For fans of late-night, the schedule is once again in turmoil.  Stewart and Colbert continue to chug along (although The Daily Show is in dire need of some new correspondent blood.  What ever happened to Beth Littleford? Can’t she come back?) The jury still seems to be out on Conan O’Brien’s temporal and coastal shift to The Tonight Show.  I will admit to never being a huge fan of O’Brien.  Great writers, great prepared bits—but O’Brien continues to radiate the anxiety of a small terrier overly eager to please.  Even after almost two decades in this gig, he still steps all over his guest’s lines, over-explains every set-up, and is way too happy to get up from behind the desk for a wholly “spontaneous” mugfest.  Yes, he’s self-deprecating about it, yes he makes jokes about his awkwardness—but it all plays a little too hot for late night.  While that shtick did very well with highly caffeinated and Red-Bullied college kids up at 12:30 in the morning, I’m not sure how it plays with working folk trying to relax at the end of the day.  So far at least, the move to L.A. hasn’t seemed to help either.  For a show to pretend it is unambitious, amateurish, and a bit stupid, it really needs the cover of originating post-post-fringe from New York.  Once you’ve been given the keys to The Tonight Show (at the utterly edgeless Universal Shitty-Walk no less), it becomes very difficult to pretend you are incompetent while also serving as a prime agent for greasing the industry’s hype-machine.

Which brings us to Letterman, whose ratings will no doubt go through the roof this week (poor Conan, no sooner does he get some buzz by cold-cocking himself on stage, Dave ends up in a tawdry blackmail plot). I’ll be up front in my bias here: if Letterman ends up losing his gig because he and “Monty” were consensualizing in his office, or at a cheap motel, or even atop the grave of Ed Sullivan himself—I will be very, very pissed.  Anyone outraged at these exploits as “sexual harassment” really needs to take a couple Xanax or, even better, read Mary Gaitskill’s scathingly perfect short story “Secretary.”    Yes, I understand many subordinates, especially women, can face all manner of implicit and explicit pressures in the workplace to put out or go home—but that really does not seem to be the case here (after all, she got to be on the TV!).  Plus, I’ve never really understood how so many—especially on the progressive wings of the left—will promote all iterations of sexual freedom except when it involves disparities of authority and pay-scale, as if “power”—performed or promised—hasn’t been a major player in human sexuality since Ardipithecus ramidus.  And oddly, many of those outraged at Letterman will still tune in dutifully on Sundays to lust after or envy Don Draper as he spews his seed up and down the corporate ladder of Camelot, so go figure.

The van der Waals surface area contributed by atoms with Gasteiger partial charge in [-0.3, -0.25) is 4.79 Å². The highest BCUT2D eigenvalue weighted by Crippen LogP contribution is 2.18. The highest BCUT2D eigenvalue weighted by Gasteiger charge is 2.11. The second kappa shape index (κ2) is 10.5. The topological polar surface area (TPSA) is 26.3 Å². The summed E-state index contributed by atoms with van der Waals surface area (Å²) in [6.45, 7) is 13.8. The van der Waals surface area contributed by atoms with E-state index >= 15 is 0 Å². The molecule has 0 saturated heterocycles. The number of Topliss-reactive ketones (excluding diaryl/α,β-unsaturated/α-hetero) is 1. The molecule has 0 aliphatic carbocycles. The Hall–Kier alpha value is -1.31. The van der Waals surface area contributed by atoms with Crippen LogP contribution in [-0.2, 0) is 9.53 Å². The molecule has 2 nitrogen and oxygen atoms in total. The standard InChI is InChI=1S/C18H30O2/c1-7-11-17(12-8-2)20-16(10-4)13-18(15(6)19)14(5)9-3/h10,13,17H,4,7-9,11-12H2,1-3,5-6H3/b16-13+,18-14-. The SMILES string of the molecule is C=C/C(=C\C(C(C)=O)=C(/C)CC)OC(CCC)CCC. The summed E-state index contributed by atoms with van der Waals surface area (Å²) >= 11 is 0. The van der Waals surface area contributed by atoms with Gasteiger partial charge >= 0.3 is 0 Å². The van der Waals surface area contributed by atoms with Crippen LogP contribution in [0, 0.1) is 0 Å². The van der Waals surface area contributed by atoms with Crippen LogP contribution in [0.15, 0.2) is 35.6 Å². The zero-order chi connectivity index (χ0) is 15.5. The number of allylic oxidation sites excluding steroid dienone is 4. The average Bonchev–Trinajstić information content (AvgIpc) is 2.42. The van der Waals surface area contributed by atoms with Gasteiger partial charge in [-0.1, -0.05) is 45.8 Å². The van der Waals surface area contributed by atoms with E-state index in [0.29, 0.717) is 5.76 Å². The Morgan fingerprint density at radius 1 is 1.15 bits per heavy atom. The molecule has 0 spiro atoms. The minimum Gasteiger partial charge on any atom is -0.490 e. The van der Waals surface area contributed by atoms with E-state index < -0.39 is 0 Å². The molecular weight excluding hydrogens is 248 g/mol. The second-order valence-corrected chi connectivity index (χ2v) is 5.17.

But I digress.  If we lose Letterman, we lose the last remaining program to understand that it’s impossible to do five hours a week in television without embracing the fundamental banality of the medium.  Back in the early ‘80s, Letterman pretty much pioneered the deconstructed talk-show format (“Dave” is such an avuncular fixture now that it is easy to forget that generationally his peer group is Andy Kaufman, Michael O’Donahue, Bill Murray, and the other earliest architects of the smartass self-reflexive stupidity that remains comedy’s coin of the realm even today).  When the show moved to CBS (after NBC gave the Burbank kingdom to the depressingly more accessible Leno), Letterman settled into a less adventurous yet at times more subversive role as the cantankerous east coast curmudgeon—seemingly the lone high-profile celebrity to serve as a refreshing counterweight to Hollywood bullshit.  Cher called him an asshole!  His hosting of the Oscars was the biggest disaster ever, precisely because he wasn’t there to blow smoke up everyone’s ass.  Until their recent rapprochement, even Oprah—the nation’s healer-in-chief—hated his guts.  

True to his midwestern roots, Letterman is generally polite and hospitable.  But there is nothing more entertaining than seeing him go off on someone who truly deserves it.  He exhibits the comfort of a guy with two fingers of Scotch in the belly who remains for the most part loosely hilarious—but is just as happy to let a guest know s/he is full of shit, overhyped, and wasting everyone’s time.  Was there anything more beautiful, more cuttingly elegant, than Letterman expressing his regret to Joaquin Phoenix that Joaquin Phoenix was unable to show up for his own interview?  And I’m sorry, his joke about Sarah Palin’s daughter getting knocked-up during the seventh-inning stretch at a Yankee’s game was flat-out hilarious.  Letterman apologized, but if you watch closely, you’ll see that he still ends many monologues with Palin jokes, followed by the band playing him over to the desk with “Bitch” by the Rolling Stones.  He is an asshole—but in a TV-verse where everyone else endlessly compliments each other about how awesome and talented they are—we desperately need such an asshole.